by Dr Stephen Goldring, Consultant Paediatrician, Director of Clinical Studies, The Hillingdon Hospitals NHS Foundation Trust
Our first tentative meetings to establish the NWL asthma network were back in Autumn 2019, with a group of enthusiasts thinking about how to get everyone together and get started.
We entered the embryonic, ‘forming’ stage, and had a fantastic meeting in January ’20 – great attendance, with representation from schools, public health, hospitals, community and even two GPs. Yes – a meeting where humans actually met, chatted, and had coffee – how quaint! As covid hit, our network embryo went back into the deep freeze. We variously were seconded, worked nights, covered for our trainees who went to the front line and dealt with the uncertainties of Covid.
Then somewhere around May, we realised there was an opportunity. The great ‘control-Alt-Delete’ that is covid, has enabled amazing digital meetings and set new priorities. There is a new sense of purpose for change. We met in July, and then Aug, on-line, naturally. In some ways these meetings are more democratic – virtually raising your hand to speak, adding comments in the chat. It’s different but effective and has multiplied the connections we have made between professionals. We developed an ‘asthma conversation’ for school nurses, to help them with calls to vulnerable children at home. This helped me understand how school nurses can see the big picture for a child, their safeguarding risks, their family support, and that in this case, asking every last question relating to asthma risk is not the right approach. We are all learning to understand risk assessment done virtually.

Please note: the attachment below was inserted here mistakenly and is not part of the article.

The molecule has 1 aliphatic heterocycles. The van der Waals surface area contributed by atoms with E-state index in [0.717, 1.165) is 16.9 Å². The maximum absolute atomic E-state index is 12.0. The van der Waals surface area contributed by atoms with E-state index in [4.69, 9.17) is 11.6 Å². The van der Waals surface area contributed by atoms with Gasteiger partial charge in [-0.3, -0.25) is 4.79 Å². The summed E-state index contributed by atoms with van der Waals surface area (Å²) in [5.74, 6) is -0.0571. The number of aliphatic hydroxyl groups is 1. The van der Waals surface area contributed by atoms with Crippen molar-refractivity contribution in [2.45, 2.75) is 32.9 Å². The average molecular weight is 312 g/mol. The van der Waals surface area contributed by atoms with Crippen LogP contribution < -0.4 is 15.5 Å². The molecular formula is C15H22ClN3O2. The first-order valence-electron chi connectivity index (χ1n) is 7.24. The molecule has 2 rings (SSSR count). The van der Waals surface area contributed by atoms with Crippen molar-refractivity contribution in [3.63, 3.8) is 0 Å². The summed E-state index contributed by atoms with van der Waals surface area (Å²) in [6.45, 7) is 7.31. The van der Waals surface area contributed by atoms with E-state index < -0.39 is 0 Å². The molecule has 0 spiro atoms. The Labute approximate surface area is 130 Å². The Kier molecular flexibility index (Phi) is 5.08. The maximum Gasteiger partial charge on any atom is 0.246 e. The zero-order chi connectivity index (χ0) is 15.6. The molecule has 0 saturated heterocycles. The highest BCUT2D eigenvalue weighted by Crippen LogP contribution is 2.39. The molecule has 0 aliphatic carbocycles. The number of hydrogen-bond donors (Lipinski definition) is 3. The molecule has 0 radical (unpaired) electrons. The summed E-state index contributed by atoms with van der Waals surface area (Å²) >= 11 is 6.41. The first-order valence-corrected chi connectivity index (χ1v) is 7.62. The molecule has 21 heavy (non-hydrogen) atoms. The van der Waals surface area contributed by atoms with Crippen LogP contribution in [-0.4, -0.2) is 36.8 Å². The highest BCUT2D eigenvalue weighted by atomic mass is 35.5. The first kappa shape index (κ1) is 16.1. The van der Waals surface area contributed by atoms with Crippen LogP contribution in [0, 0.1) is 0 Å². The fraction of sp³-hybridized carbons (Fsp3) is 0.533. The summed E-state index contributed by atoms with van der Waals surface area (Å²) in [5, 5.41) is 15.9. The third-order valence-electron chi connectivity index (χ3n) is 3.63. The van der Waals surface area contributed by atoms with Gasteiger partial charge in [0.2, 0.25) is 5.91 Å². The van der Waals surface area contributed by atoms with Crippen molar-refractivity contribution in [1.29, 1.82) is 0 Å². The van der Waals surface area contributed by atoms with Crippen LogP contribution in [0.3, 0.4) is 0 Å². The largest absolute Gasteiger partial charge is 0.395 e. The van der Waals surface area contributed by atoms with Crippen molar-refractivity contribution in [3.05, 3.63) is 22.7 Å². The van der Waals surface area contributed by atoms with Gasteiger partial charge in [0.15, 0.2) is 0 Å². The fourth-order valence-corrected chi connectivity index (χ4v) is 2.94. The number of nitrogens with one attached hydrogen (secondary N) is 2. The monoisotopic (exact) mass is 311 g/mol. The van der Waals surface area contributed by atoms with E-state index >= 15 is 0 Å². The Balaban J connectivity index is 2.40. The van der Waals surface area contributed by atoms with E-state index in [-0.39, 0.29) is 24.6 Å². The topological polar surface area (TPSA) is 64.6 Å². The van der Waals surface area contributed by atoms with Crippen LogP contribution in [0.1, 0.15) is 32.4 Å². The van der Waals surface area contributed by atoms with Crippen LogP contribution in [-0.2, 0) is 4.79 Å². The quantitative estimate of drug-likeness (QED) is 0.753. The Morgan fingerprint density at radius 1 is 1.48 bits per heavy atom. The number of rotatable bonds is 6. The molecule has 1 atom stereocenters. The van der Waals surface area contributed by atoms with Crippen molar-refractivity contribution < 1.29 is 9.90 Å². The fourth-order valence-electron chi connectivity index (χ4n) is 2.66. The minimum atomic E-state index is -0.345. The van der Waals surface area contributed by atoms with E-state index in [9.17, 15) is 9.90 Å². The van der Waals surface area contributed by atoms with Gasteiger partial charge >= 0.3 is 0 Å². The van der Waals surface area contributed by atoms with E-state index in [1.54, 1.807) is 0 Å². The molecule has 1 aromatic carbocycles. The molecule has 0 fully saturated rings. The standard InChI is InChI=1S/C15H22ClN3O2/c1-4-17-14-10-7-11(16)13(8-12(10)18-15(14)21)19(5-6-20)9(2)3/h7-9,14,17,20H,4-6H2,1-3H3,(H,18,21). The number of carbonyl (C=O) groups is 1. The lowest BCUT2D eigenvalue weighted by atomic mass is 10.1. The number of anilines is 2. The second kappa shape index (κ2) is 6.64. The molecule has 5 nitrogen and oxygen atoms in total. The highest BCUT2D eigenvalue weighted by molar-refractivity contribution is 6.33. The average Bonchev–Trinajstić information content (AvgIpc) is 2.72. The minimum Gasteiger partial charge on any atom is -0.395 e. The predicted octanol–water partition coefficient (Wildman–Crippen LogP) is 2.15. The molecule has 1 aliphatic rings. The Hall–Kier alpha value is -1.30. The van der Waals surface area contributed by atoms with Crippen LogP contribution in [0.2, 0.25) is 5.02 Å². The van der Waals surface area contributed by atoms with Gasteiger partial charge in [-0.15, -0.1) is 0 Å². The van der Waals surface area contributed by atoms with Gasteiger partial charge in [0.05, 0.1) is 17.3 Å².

We now meet monthly as a network and have weekly asthma ‘big rooms’ in place for inner and outer London. These are an amazing place for local change – getting to the heart of how you make local change. I am indebted to Claire Galvin, Head of Strategy and transformation for CYP for NWL transformation board for all her motivation and support, and Lucy Colleer, for project management support. And also Ahmed Abdi at London NWL through Mitch Blair, for kick-starting our meetings, and setting up the digital platform. I realise that it is virtually impossible to make change without that wider system support.
Our priorities include
– ‘Asthma and allergy friendly schools’ for NWL, and Alison Summerfield and Jacqui Reilly are leading on a fantastic project to make this happen borough-wide.
– We are working with Yasmin Razak, a dynamic GP from inner London on ‘virtual group clinics’ which is an incredible use of virtual platforms to link professionals together and use peer support for CYP with asthma.
– Developing the WSIC asthma radar for focused high-risk reviews – we have a list of all the ‘high-risk patients and intend to ensure they are all reviewed.
– Understanding training requirements and competencies across the network to inform our training approach
One of the main challenges remains how inequitable services are distributed. Why do some boroughs still not have asthma nurse specialists? Gap analysis in progress.
Its frustrating, challenging and exciting, in equal measures. We remain in the ‘forming’ stage but have made great progress.
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